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So this writer Chris Taylor has a book coming out soon called How Star Wars Conquered The Universe. To help advertise the book he's published excerpts from an interview he conducted with Gary Kurtz. It's really good, here are some highlights.
As for nerds who insist Star Wars was drawn from one of George Lucas' favorite Akira Kurasawa movies, The Hidden Fortress ...
Not really. There are definite comparisons, there’s no question, if you want to look hard enough: the two peasants, and the idea of transporting a princess across hostile territory. It’s a fairly straightforward action adventure. But I mean, they’re very generic.
If you read all the versions [of Star Wars] you know that the story is progressive. The characters change a lot.
Or that it was based on Joseph Campbell's famous book on mythology, The Hero With a Thousand Faces
The whole idea of Star Wars as a mythological thing, I think came about because of [later Lucas] interviews that tied it to The Hero with a Thousand Faces [which Lucas didn't read until he'd almost finished Star Wars].
Actually, if you look carefully at it, all coming of age stories fit [Campbell's model]. Hollywood has done those kind of stories since the beginning, since the 1920s. So there are many, many examples of stories that fit the model of that hero.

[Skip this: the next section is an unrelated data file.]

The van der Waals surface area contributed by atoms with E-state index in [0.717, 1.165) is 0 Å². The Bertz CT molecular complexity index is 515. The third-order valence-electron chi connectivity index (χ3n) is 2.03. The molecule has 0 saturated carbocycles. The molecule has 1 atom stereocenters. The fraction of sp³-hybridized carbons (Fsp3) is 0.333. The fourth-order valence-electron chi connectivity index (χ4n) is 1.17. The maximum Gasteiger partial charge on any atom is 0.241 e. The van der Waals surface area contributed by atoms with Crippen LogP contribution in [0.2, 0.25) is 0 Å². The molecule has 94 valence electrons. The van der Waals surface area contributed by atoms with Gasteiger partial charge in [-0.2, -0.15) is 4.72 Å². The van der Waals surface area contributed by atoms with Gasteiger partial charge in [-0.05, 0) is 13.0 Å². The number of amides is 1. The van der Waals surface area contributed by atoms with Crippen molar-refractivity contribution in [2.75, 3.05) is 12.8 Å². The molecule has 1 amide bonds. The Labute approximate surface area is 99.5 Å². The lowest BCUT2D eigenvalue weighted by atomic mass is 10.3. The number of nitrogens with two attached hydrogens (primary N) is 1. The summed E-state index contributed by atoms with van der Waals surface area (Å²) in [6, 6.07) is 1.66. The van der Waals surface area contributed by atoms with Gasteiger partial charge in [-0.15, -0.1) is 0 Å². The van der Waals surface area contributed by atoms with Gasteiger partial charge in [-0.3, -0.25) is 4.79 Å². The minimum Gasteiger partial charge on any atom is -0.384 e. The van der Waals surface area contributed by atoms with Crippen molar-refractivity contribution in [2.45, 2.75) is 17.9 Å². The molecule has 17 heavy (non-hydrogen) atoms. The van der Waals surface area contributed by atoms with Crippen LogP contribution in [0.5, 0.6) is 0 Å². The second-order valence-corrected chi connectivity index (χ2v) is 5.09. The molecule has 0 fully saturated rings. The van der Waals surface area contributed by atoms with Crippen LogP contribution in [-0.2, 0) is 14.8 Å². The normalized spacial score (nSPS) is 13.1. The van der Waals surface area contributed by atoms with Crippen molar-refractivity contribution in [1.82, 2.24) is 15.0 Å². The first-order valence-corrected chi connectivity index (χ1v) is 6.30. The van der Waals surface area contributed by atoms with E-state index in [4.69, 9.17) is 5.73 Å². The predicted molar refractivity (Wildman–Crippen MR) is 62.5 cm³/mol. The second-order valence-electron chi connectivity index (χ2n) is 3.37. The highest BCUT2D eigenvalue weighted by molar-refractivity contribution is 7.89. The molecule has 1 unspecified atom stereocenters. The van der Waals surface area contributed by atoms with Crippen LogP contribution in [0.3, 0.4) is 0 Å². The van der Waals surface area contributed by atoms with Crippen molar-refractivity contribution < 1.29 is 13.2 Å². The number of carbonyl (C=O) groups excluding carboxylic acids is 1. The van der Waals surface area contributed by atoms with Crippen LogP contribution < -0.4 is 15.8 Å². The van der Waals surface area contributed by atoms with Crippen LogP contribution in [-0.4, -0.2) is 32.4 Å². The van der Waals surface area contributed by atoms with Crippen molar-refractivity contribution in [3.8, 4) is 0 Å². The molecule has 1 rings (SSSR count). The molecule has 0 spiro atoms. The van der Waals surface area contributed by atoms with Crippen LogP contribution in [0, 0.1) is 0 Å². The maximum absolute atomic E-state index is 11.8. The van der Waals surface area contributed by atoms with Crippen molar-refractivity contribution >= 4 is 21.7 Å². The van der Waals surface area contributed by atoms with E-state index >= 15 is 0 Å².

I think it did kind of cloud it a bit, that Star Wars got so closely tied to that. It was even more so when George did a long interview about the book and about the connections. There are definite connections there, but I think that’s a bit too analytical.
The original Star Wars wasn't really supposed to be called "Episode IV" back in 1977.
We were toying with the idea of calling it Episode III, IV, or V — something in the middle. Fox hated that idea. They said it’ll really confuse the audience — and actually they were right. If you go to see a film, and it’s been touted as this new science fiction film, and it says Episode III up there, you’d say, “What the hell?”
We were a bit clouded by the fact that we wanted it to be as much like Flash Gordon as possible. Because if you went to Saturday morning pictures and came in and saw episode eight of Flash Gordon, you’d have the scroll at the beginning, the rollup, which we imitated. So we thought that would be really clever. But it was stupid at the time, because it’d be impossible to explain to anybody what it meant.
On how The Force evolved through different drafts of the script — with the benefit of Kurtz's student textbooks on Comparative Religion.
At one time, the energy [of the Force] was all tied up in crystals, in the "Kaibur Crystal." That was the source of the Force. But we had no time to deal with exposition about esoteric religion. What we were looking for was a simple handle on something that could be explained really quickly.
You know, when you’re out in the real world, religion is identified by handles. You’re either a Christian or a Muslim or a Jew or a Buddhist or Hindu. As soon as you say one of those words, you know what’s behind that, even if you haven’t studied any of those religions. You know kind of what that person might be like.